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Sustainable Nordic and Baltic Food – Technologies, Quality, and Health

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NOVA PhD course of 5 ECTS, organised by Research Scientist, PhD Tove Devold, Norwegian University of Life Sciences in collaboration with Latvia University of Life Sciences and Technologies.
Course dates and location: 28 Apr. - 1 May 2019 in Jelgava, Latvia.

Course Description
The purpose of the course is to gain in-depth knowledge of Nordic and Baltic agri-food research; challenges and opportunities and to contribute to sustainable and innovative production of both traditional, and new healthy foods from local raw materials, used in the Nordic and Baltic diets.

The course will give an overview of traditional food systems as well as new under-used and novel protein-rich resources relevant for the Nordic and Baltic countries. This will be highlighted through examples from current research projects by the different lecturers. Emphasis will be put on novel ways of food processing and emerging technologies with focus on quality, safety and sensory issues. The course will emphasise local foods and measures needed to make the whole food supply chain more sustainable. It will provide advanced knowledge of selected food value chains (milk, fish and meat, and plant foods) and give examples of how such products can be made more sustainable (by use of new technologies and adding value to by-products) without compromising their eating quality, safety, shelf-life and health benefits. The course will stimulate PhD students and young scientists to reflect about new research and new knowledge on food and health that is needed for more sustainable processing, and associated challenges for each food group (milk, fish, meat and plants) value chains.

Programme Outline

  • Sunday 28 April: Arrival and welcome lecture and reception
  • Monday 29 April: Introductory lectures on sustainable food production and processing, sustainability, value chains and presentations by PhD students, workshop
  • Tuesday 30 April: Lectures by invited experts (one or two) and about on-going research projects from the Nordic and Baltic countries , group work by students, journal club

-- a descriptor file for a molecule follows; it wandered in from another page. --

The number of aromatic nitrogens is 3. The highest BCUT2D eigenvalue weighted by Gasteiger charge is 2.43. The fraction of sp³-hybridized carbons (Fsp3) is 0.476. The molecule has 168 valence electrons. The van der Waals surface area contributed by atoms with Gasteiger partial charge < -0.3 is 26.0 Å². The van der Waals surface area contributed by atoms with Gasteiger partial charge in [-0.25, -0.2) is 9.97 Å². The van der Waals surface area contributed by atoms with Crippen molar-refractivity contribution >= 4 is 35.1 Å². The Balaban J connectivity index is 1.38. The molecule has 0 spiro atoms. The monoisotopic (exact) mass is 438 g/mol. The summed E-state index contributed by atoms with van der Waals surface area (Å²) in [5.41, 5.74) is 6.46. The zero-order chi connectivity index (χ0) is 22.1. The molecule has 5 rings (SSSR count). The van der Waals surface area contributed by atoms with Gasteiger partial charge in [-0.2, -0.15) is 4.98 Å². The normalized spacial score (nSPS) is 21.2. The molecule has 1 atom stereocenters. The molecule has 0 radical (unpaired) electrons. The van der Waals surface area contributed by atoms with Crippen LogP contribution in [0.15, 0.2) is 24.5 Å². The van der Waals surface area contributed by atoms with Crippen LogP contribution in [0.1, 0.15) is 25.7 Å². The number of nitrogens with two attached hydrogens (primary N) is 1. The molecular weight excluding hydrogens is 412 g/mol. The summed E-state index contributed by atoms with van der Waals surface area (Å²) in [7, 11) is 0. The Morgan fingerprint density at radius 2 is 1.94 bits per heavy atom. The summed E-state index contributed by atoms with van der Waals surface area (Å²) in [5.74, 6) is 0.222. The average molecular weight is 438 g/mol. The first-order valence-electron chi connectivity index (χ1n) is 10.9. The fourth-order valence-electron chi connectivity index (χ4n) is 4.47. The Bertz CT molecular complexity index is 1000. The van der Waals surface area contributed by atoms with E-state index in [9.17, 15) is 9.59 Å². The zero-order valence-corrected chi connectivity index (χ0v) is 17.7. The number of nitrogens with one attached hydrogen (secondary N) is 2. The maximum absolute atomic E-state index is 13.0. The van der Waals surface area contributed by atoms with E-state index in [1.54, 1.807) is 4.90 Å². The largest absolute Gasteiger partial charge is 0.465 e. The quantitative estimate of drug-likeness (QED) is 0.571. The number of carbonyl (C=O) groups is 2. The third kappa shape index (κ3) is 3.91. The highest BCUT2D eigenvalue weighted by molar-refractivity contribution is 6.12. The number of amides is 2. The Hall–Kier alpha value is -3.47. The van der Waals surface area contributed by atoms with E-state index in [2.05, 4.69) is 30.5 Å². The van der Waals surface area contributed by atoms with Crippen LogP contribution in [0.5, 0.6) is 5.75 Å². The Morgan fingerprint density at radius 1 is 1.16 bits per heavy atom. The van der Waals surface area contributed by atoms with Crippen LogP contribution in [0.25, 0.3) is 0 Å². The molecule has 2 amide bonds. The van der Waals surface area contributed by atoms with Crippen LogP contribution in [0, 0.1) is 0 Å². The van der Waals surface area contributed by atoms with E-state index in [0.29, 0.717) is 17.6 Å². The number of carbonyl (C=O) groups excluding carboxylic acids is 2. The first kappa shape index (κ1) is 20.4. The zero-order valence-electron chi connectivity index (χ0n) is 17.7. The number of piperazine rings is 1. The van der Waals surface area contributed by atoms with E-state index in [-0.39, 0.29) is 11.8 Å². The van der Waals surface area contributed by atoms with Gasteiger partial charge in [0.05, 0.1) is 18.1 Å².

• Wednesday 1 May: presentations by PhD students, learning activities to be decided, evaluation of course, farewell

Pre-/Post-Campus Assignments

  • Pre-campus: preparing for a presentation of their own PhD project, reading relevant papers given by the teachers
  • Post-campus: preparing a short paper and engage in two web-meetings and discussions on a topic relevant for the course

Learning Outcomes
After successful completion of this course students should have gained

  • Knowledge:
    • Understanding of relevant food value chains and research challenges with regard to technology, sustainability, safety and human health
    • Understanding of innovative use of by-products
    • Understanding of the need of knowledge transfer of technologies between different food sectors
  • Skills:
    • Demonstrate generic skills (problem solving, written and oral communication and intercultural cooperation
    • Be able to reflect on their own role and area of research within complex food value chains
  • Competence
    • Demonstrate the ability of innovative use of current knowledge to solve complex problems
    • Demonstrate the ability to use methods learned during the course to produce innovative ideas within food science

Evaluation Elements
Students will earn their credits by 1) giving a presentation of their own PhD project, 2) engaging in discussions, workshops and other learning activities during the course, 3) preparing a short paper and engage in two web-meetings and discussions on a topic relevant for the course (post-course activity).

Pedagogical Approach
Lectures given by teachers and students, small workshops and debates, use of innovative teaching and learning strategies such as flipped teaching, case studies, journal clubs and games for learning in real-life during the course and in pre- and post-course web based activities.

Estimated Workload

  • 3 days, full day-course
  • 50 hours pre-course preparation (independent work: literature study, presentation of PhD project, presentation of paper suggested by the organisers)
  • 10 hours lectures
  • 20 seminars and various learning activities (during the course)
  • 70 hours post-course work (writing up essays, two post-course web meetings with presentations by students of their assignments)

Prerequisite Knowledge
The course is intended for PhD students with a master’s degree (or equivalent) in either food science, animal science, plant science or human nutrition.

Admission for NOVA courses is handled by the course organiser/ the NOVA member institution organising the course. Please see the links in the margin for more information.

Apply here


There is no course fee for any students. Other participants as teachers/researchers and participants from the industry can be charged a course fee.

Information on other costs is to be announced.

Published 12. December 2018 - 13:04 - Updated 11. November 2019 - 12:47